Managing rangelands: promoting sustainable practices: Reseeding: a practical and costeffective technique that enhances ecological sustainability while strengthening system resilience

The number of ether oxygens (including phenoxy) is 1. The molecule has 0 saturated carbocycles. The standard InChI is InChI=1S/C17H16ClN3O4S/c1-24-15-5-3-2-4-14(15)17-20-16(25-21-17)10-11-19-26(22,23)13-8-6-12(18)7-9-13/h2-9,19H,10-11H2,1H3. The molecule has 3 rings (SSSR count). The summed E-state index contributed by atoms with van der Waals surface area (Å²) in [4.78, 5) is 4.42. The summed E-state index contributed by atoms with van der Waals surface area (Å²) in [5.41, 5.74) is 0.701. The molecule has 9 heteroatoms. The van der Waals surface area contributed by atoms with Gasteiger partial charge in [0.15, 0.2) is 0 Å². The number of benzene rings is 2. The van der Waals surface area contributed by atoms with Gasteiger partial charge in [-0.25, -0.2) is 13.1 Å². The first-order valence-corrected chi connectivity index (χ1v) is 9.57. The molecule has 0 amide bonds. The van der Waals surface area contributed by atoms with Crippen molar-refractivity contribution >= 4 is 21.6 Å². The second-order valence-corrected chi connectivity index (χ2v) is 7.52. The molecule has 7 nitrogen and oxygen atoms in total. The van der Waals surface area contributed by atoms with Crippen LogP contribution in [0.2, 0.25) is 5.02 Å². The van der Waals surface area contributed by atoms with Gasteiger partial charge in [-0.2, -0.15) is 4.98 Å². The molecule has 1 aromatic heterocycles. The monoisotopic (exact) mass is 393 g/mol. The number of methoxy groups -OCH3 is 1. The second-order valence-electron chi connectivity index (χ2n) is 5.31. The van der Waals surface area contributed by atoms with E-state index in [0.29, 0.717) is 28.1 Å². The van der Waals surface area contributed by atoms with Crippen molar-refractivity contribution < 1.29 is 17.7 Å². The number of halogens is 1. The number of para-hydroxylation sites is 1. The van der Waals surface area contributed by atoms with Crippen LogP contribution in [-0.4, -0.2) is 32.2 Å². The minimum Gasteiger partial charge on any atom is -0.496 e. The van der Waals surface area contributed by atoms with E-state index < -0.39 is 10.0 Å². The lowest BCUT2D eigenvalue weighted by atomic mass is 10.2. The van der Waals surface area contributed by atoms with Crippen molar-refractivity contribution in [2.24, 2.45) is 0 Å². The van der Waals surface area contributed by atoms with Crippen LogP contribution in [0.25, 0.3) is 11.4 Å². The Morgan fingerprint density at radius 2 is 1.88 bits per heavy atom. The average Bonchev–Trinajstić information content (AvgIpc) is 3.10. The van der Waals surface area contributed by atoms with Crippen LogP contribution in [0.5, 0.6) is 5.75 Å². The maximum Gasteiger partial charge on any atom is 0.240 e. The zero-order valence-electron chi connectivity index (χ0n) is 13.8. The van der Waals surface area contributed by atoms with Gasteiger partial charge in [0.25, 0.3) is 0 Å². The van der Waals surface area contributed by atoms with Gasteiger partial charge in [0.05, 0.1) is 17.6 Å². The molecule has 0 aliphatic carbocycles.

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The problem of rangeland degradation can be reversed through revegetation, for example through inclusion of various locally adapted native species in the reseeding. Reseeding is the process by which rangelands are rehabilitated and it has two purposes; to ‘repair’ the degenerated rangeland system, and to increase the forage available for grazing animals. It involves sowing seeds directly into their final growing position, and is applied on rangelands with an advanced degree of degradation, low plant density or poor productivity levels. Reseeding is beneficial as it reduces the high costs associated with raising seedlings from nurseries and transplanting them to fields. If properly implemented, this technique is particularly effective for rehabilitating steep slopes, or otherwise inaccessible areas. Reseeding reduces root deformities caused by seedlings outgrowing their containers or careless transplanting techniques. It can potentially yield high plant density at low costs, and may also be an inexpensive means of providing wildlife habitats through a more diverse plant mixture which includes naturally regenerated plant species.